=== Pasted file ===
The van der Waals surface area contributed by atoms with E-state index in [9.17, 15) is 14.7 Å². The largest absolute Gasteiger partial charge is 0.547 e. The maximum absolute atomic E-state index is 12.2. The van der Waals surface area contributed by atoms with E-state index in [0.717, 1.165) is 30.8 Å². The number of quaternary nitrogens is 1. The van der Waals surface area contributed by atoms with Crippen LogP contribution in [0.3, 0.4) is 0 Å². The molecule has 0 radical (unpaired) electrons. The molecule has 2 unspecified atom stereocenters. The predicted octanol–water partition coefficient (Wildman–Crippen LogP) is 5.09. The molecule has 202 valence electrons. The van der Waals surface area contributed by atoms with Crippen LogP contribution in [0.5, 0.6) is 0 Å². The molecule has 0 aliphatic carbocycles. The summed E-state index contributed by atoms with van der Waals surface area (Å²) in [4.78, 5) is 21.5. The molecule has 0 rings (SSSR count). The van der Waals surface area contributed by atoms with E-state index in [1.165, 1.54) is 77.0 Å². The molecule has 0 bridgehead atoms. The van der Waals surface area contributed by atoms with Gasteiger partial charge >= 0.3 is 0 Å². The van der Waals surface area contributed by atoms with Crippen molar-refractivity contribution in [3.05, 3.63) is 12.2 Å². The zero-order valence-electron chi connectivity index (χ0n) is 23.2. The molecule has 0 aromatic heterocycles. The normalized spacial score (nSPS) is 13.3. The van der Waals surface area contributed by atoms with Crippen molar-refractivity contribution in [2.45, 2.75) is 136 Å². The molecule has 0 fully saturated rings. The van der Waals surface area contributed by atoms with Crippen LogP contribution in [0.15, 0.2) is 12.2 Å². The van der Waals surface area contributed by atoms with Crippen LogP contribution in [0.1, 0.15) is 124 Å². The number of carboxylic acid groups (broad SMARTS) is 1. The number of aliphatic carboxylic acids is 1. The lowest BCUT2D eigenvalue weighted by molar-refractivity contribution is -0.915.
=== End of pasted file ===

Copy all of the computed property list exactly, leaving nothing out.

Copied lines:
The van der Waals surface area contributed by atoms with E-state index in [9.17, 15) is 14.7 Å². The largest absolute Gasteiger partial charge is 0.547 e. The maximum absolute atomic E-state index is 12.2. The van der Waals surface area contributed by atoms with E-state index in [0.717, 1.165) is 30.8 Å². The number of quaternary nitrogens is 1. The van der Waals surface area contributed by atoms with Crippen LogP contribution in [0.3, 0.4) is 0 Å². The molecule has 0 radical (unpaired) electrons. The molecule has 2 unspecified atom stereocenters. The predicted octanol–water partition coefficient (Wildman–Crippen LogP) is 5.09. The molecule has 202 valence electrons. The van der Waals surface area contributed by atoms with Crippen LogP contribution in [0.5, 0.6) is 0 Å². The molecule has 0 aliphatic carbocycles. The summed E-state index contributed by atoms with van der Waals surface area (Å²) in [4.78, 5) is 21.5. The molecule has 0 rings (SSSR count). The van der Waals surface area contributed by atoms with E-state index in [1.165, 1.54) is 77.0 Å². The molecule has 0 bridgehead atoms. The van der Waals surface area contributed by atoms with Gasteiger partial charge >= 0.3 is 0 Å². The van der Waals surface area contributed by atoms with Crippen molar-refractivity contribution in [3.05, 3.63) is 12.2 Å². The zero-order valence-electron chi connectivity index (χ0n) is 23.2. The molecule has 0 aromatic heterocycles. The normalized spacial score (nSPS) is 13.3. The van der Waals surface area contributed by atoms with Crippen molar-refractivity contribution in [2.45, 2.75) is 136 Å². The molecule has 0 fully saturated rings. The van der Waals surface area contributed by atoms with Crippen LogP contribution in [0.15, 0.2) is 12.2 Å². The van der Waals surface area contributed by atoms with Crippen LogP contribution in [0.1, 0.15) is 124 Å². The number of carboxylic acid groups (broad SMARTS) is 1. The number of aliphatic carboxylic acids is 1. The lowest BCUT2D eigenvalue weighted by molar-refractivity contribution is -0.915.